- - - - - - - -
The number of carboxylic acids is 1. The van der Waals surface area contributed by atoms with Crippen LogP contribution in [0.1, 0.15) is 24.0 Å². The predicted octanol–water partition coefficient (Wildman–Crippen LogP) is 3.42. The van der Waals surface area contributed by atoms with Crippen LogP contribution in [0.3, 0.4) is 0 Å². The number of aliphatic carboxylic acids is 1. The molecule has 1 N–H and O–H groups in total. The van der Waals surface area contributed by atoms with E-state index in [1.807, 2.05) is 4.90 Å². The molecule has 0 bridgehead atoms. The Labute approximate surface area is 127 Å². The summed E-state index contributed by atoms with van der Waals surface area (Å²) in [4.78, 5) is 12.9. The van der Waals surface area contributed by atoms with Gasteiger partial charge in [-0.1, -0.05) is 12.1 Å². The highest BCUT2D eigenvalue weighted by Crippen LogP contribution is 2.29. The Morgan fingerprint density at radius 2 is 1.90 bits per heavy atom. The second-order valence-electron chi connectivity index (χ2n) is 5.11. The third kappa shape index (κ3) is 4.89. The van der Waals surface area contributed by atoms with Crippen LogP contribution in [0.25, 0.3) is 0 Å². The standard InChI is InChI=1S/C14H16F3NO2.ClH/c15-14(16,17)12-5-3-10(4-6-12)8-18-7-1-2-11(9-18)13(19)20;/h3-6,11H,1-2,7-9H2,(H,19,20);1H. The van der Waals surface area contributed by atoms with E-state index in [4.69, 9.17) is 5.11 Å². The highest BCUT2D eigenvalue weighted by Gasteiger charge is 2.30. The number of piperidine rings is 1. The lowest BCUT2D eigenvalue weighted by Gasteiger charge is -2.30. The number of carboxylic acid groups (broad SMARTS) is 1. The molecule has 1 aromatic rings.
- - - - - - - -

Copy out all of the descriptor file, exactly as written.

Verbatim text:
The number of carboxylic acids is 1. The van der Waals surface area contributed by atoms with Crippen LogP contribution in [0.1, 0.15) is 24.0 Å². The predicted octanol–water partition coefficient (Wildman–Crippen LogP) is 3.42. The van der Waals surface area contributed by atoms with Crippen LogP contribution in [0.3, 0.4) is 0 Å². The number of aliphatic carboxylic acids is 1. The molecule has 1 N–H and O–H groups in total. The van der Waals surface area contributed by atoms with E-state index in [1.807, 2.05) is 4.90 Å². The molecule has 0 bridgehead atoms. The Labute approximate surface area is 127 Å². The summed E-state index contributed by atoms with van der Waals surface area (Å²) in [4.78, 5) is 12.9. The van der Waals surface area contributed by atoms with Gasteiger partial charge in [-0.1, -0.05) is 12.1 Å². The highest BCUT2D eigenvalue weighted by Crippen LogP contribution is 2.29. The Morgan fingerprint density at radius 2 is 1.90 bits per heavy atom. The second-order valence-electron chi connectivity index (χ2n) is 5.11. The third kappa shape index (κ3) is 4.89. The van der Waals surface area contributed by atoms with Crippen LogP contribution in [0.25, 0.3) is 0 Å². The standard InChI is InChI=1S/C14H16F3NO2.ClH/c15-14(16,17)12-5-3-10(4-6-12)8-18-7-1-2-11(9-18)13(19)20;/h3-6,11H,1-2,7-9H2,(H,19,20);1H. The van der Waals surface area contributed by atoms with E-state index in [4.69, 9.17) is 5.11 Å². The highest BCUT2D eigenvalue weighted by Gasteiger charge is 2.30. The number of piperidine rings is 1. The lowest BCUT2D eigenvalue weighted by Gasteiger charge is -2.30. The number of carboxylic acid groups (broad SMARTS) is 1. The molecule has 1 aromatic rings.